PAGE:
Network Vulnerability Allows Anyone from Anywhere in the World to Eavesdrop on Your Calls and Track Location
Cellphones in general and smartphones in particular have become the treasure trove of personal information and this is increasingly attracting the hackers attention. The data in cellphone speaks so much about the individual that it can be admitted as one of the most comprehensive set of information you could probably scrape off a person. Aussie based TV program, “60 minutes”, has telecasted a special report showing how hackers were able to record a mobile phone conversation of a politician and also track his movements from a base which is situated thousands of miles away.
The loophole seems to be a SS7 flaw in the architecture of the signalling system which is devised to allow mobile phone roaming across telecom providers. SS7 signalling protocol was developed way back in 1975 and now in the current cellular setup it is used to perform transitional functions including, prepaid billing, SMS, local number portability among a host of other services.
Flags were raised in 2014 when it was reported that a protocol vulnerability of the SS7 will allow non state actors to track the movement of cellphone users from any location across the world with a success rate of 70 percent. Eavesdropping was possible by forwarding the call and enable decryption by requesting the respective carriers to release a temporary encryption key to unlock the communication. In simpler terms, the hacker forwards the call to a recording device and then re-routes the call back to the intended recipient.
The recent TV program has reopened the issue of SS7 vulnerabilities and it also points out that GPS applications like Google Maps are the sources for the location. The report further said
Verification by SMS message is useless against a determined hacker with access to the SS7 portal because they can intercept and use the SMS code before it gets to the bank customer.
The above claim by the report can give many a goosebumps, as the hackers can virtually do anything and everything you would be able to do with your phone. Folks thinking they are safe as they don’t use a smartphone are completely wrong as this can happen to anyone with an active cellular connection.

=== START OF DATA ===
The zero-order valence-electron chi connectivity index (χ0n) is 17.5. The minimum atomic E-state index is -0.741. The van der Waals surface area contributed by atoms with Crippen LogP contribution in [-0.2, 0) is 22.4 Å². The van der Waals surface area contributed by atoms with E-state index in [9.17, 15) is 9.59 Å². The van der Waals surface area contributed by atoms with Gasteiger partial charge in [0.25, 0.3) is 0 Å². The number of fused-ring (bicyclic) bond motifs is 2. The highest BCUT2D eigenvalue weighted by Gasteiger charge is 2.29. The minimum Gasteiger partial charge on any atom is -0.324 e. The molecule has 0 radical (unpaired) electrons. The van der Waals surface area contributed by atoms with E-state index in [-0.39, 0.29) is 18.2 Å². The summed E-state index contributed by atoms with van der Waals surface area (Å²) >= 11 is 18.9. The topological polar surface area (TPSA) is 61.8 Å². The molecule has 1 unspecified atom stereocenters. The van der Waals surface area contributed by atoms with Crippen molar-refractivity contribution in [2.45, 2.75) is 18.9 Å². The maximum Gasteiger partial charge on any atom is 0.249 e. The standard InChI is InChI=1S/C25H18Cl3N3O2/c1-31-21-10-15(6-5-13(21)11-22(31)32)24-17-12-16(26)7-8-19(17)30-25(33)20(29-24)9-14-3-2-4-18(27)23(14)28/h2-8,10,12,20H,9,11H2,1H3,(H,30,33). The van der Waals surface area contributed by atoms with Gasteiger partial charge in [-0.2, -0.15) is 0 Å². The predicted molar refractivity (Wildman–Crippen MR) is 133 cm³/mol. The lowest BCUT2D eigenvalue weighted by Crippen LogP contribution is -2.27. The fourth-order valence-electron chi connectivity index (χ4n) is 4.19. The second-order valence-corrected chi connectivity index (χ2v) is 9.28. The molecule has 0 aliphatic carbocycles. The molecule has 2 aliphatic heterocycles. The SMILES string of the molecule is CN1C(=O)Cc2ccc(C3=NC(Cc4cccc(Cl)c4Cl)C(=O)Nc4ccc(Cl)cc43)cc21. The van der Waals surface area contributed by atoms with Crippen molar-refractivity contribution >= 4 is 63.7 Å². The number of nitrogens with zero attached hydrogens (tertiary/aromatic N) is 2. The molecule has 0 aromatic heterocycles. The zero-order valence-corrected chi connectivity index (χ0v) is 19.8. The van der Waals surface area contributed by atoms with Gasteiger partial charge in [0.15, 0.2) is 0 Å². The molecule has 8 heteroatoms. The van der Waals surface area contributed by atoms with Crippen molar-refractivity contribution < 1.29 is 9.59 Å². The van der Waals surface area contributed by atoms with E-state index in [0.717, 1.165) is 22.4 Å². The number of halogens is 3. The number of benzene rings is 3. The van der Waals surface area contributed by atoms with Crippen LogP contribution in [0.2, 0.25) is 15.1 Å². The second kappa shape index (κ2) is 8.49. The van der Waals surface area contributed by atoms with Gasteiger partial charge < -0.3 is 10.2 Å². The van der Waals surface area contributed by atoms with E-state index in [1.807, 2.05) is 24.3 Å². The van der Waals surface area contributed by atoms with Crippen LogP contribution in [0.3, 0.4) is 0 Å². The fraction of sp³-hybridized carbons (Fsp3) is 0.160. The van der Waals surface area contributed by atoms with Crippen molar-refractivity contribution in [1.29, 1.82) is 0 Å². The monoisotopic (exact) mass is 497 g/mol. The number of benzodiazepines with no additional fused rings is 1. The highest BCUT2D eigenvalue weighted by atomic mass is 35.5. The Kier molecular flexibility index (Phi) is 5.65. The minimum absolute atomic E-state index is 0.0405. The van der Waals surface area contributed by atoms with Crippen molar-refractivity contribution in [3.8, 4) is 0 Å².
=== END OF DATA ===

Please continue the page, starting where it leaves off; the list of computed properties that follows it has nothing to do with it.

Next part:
German hackers on the show demonstrated on how they could intercept a call between a reporter and an independent Australian senator Nick Xenophon, after they were given legal access* to the SS7 by the authorities.
Senator Xenophon said in a response “This is actually quite shocking because it affects everyone. It means anyone with a mobile phone can be hacked, can be bugged, can be harassed.” He further added that the implications were enormous and the intelligence services are well aware of this vulnerability.
The SS7 protocol has been under the scanner since last year and the fact that a part of SS7 system called the LIG is operated by third party in order to give access for the law enforcing authorities. This will allow anyone with access to SS7 locate the IMSI (International Mobile Subscriber’s Identity).
Adaptive mobile, the security firm researching the vulnerability said that “Security in the SS7 network has become of paramount importance for the mobile community, so knowing how these companies regard and use SS7 is essential,” he explained further, “Based on the information that has become available, it seems that there is a wider group of commercial entities selling systems that allow surveillance over SS7, and these system are for offer today.”
*We need to understand the fact that gaining SS7 access is not that easy and requires lots of efforts from the hackers end. The vulnerability can very well become a tool for Government agencies and the other corridors of power to spy on the subject of interest, thus severely questioning the degree of privacy an individual can be entitled to.